Potholes and Politics at the State Fair
How would you fix Minnesota’s transportation infrastructure problems? That question is at the heart of a study that Humphrey School of Public Affairs Associate Professor Kathy Quick is conducting with visitors to the Minnesota State Fair this week.
Quick and her collaborator, Guillermo Narváez, are interested in learning more about how Minnesotans perceive the overall quality of the state's transportation system–from sidewalks to freeways and everything in between. The fair provides a unique setting to connect with individuals from around the state about their experiences with Minnesota’s transportation infrastructure.
With help from seven Humphrey School students and alumni, Quick and Narváez are surveying Minnesota fairgoers about what qualities they value in a transportation system, their opinions of our existing system, and their openness to current transportation policy proposals, such as a gas tax increase.
Although transportation infrastructure has been a prominent topic in Minnesota for several years, there’s heated debate about what to prioritize and how to pay for it. “It is very useful to have a research study that tells us something about current attitudes towards transportation infrastructure policy,” says Quick, whose work focuses on practices for involving diverse stakeholders in decision-making about complex and contested public issues.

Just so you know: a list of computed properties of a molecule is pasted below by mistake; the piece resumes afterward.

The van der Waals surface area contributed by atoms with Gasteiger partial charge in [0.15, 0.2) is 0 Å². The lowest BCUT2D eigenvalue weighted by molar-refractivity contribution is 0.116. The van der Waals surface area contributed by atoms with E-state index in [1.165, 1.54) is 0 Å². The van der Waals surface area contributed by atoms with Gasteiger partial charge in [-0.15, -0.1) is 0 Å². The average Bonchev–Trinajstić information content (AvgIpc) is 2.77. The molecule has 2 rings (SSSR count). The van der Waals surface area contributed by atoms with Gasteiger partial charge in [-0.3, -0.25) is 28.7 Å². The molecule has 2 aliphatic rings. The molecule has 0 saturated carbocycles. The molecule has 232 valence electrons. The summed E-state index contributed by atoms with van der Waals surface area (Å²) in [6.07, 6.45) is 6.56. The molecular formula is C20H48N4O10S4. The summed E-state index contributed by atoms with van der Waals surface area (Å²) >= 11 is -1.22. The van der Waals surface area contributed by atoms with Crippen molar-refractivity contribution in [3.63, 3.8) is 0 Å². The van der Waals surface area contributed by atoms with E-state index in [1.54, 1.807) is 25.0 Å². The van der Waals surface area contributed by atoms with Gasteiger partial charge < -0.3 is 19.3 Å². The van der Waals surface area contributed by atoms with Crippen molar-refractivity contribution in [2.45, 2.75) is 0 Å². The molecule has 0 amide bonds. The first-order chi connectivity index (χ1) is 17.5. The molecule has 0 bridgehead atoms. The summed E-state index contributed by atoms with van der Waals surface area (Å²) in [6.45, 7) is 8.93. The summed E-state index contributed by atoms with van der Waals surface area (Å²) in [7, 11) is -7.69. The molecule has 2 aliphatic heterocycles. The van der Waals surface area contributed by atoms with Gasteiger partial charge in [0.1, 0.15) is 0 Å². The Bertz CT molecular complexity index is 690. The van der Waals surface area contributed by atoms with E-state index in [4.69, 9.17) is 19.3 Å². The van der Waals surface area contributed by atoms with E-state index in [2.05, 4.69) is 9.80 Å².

The study is being conducted in collaboration with the University of Minnesota’s Center for Transportation Studies and the Minnesota Department of Transportation (MnDOT). The partnership with MnDOT provides an opportunity for the Humphrey School to conduct research on policy questions that are directly relevant to one of the major public institutions in the state, says Quick.
Interested in participating? Quick and her team will be at the Driven to Discover Research Facility this Sunday, September 2, from 9 a.m. to 2 p.m.
The Driven to Discover Research Facility was launched in 2014 to bring University of Minnesota research and researchers into closer contact with the Minnesota community.